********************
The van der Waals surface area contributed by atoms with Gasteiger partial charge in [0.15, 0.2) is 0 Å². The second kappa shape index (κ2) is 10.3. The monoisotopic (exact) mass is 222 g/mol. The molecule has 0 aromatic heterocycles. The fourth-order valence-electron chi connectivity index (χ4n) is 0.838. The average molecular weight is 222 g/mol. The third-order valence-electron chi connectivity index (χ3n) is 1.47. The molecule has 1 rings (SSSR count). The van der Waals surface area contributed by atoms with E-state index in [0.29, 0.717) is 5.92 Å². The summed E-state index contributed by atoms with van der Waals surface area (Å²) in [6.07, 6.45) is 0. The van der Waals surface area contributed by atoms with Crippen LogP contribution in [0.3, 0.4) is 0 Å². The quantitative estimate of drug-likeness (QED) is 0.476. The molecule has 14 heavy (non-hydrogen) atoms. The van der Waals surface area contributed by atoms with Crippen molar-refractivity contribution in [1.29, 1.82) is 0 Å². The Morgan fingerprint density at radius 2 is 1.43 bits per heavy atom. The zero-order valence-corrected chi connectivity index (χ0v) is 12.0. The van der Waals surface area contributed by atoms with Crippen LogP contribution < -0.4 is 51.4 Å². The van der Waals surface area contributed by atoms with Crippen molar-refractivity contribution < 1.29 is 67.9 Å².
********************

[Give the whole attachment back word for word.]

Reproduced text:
The van der Waals surface area contributed by atoms with Gasteiger partial charge in [0.15, 0.2) is 0 Å². The second kappa shape index (κ2) is 10.3. The monoisotopic (exact) mass is 222 g/mol. The molecule has 0 aromatic heterocycles. The fourth-order valence-electron chi connectivity index (χ4n) is 0.838. The average molecular weight is 222 g/mol. The third-order valence-electron chi connectivity index (χ3n) is 1.47. The molecule has 1 rings (SSSR count). The van der Waals surface area contributed by atoms with E-state index in [0.29, 0.717) is 5.92 Å². The summed E-state index contributed by atoms with van der Waals surface area (Å²) in [6.07, 6.45) is 0. The van der Waals surface area contributed by atoms with Crippen LogP contribution in [0.3, 0.4) is 0 Å². The quantitative estimate of drug-likeness (QED) is 0.476. The molecule has 14 heavy (non-hydrogen) atoms. The van der Waals surface area contributed by atoms with Crippen molar-refractivity contribution in [1.29, 1.82) is 0 Å². The Morgan fingerprint density at radius 2 is 1.43 bits per heavy atom. The zero-order valence-corrected chi connectivity index (χ0v) is 12.0. The van der Waals surface area contributed by atoms with Crippen LogP contribution < -0.4 is 51.4 Å². The van der Waals surface area contributed by atoms with Crippen molar-refractivity contribution < 1.29 is 67.9 Å².